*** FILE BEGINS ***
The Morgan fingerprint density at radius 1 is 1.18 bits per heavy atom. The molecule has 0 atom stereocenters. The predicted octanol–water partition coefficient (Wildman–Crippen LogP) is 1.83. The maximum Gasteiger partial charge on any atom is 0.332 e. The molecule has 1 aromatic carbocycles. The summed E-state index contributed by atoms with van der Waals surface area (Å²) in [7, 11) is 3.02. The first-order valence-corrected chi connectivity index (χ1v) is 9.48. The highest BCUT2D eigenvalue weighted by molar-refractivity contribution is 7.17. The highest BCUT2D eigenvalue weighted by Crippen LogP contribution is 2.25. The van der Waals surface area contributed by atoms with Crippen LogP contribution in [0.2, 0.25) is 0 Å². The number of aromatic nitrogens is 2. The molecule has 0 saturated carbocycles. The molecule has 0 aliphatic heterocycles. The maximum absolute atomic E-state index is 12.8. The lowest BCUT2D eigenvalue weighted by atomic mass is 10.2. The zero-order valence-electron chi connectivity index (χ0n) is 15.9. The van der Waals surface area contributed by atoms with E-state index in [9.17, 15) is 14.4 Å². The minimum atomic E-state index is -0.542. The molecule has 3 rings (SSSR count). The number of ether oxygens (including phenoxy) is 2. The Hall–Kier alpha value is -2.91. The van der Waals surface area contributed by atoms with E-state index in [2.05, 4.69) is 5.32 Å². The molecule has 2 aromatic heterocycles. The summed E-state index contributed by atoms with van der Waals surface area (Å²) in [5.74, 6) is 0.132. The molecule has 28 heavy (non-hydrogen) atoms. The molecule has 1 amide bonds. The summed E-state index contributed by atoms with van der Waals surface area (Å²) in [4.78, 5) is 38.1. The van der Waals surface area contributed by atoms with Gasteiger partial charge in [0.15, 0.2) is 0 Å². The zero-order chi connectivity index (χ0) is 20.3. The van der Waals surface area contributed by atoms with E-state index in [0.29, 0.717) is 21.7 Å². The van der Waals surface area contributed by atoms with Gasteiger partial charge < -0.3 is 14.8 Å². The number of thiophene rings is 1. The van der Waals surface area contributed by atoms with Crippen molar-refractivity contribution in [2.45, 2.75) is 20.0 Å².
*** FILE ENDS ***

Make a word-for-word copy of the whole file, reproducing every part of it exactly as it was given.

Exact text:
The Morgan fingerprint density at radius 1 is 1.18 bits per heavy atom. The molecule has 0 atom stereocenters. The predicted octanol–water partition coefficient (Wildman–Crippen LogP) is 1.83. The maximum Gasteiger partial charge on any atom is 0.332 e. The molecule has 1 aromatic carbocycles. The summed E-state index contributed by atoms with van der Waals surface area (Å²) in [7, 11) is 3.02. The first-order valence-corrected chi connectivity index (χ1v) is 9.48. The highest BCUT2D eigenvalue weighted by molar-refractivity contribution is 7.17. The highest BCUT2D eigenvalue weighted by Crippen LogP contribution is 2.25. The van der Waals surface area contributed by atoms with Crippen LogP contribution in [0.2, 0.25) is 0 Å². The number of aromatic nitrogens is 2. The molecule has 0 saturated carbocycles. The molecule has 0 aliphatic heterocycles. The maximum absolute atomic E-state index is 12.8. The lowest BCUT2D eigenvalue weighted by atomic mass is 10.2. The zero-order valence-electron chi connectivity index (χ0n) is 15.9. The van der Waals surface area contributed by atoms with E-state index in [9.17, 15) is 14.4 Å². The minimum atomic E-state index is -0.542. The molecule has 3 rings (SSSR count). The number of ether oxygens (including phenoxy) is 2. The Hall–Kier alpha value is -2.91. The van der Waals surface area contributed by atoms with E-state index in [2.05, 4.69) is 5.32 Å². The molecule has 2 aromatic heterocycles. The summed E-state index contributed by atoms with van der Waals surface area (Å²) in [5.74, 6) is 0.132. The molecule has 28 heavy (non-hydrogen) atoms. The molecule has 1 amide bonds. The summed E-state index contributed by atoms with van der Waals surface area (Å²) in [4.78, 5) is 38.1. The van der Waals surface area contributed by atoms with Gasteiger partial charge in [0.15, 0.2) is 0 Å². The zero-order chi connectivity index (χ0) is 20.3. The van der Waals surface area contributed by atoms with E-state index in [0.29, 0.717) is 21.7 Å². The van der Waals surface area contributed by atoms with Gasteiger partial charge < -0.3 is 14.8 Å². The number of thiophene rings is 1. The van der Waals surface area contributed by atoms with Crippen molar-refractivity contribution in [2.45, 2.75) is 20.0 Å².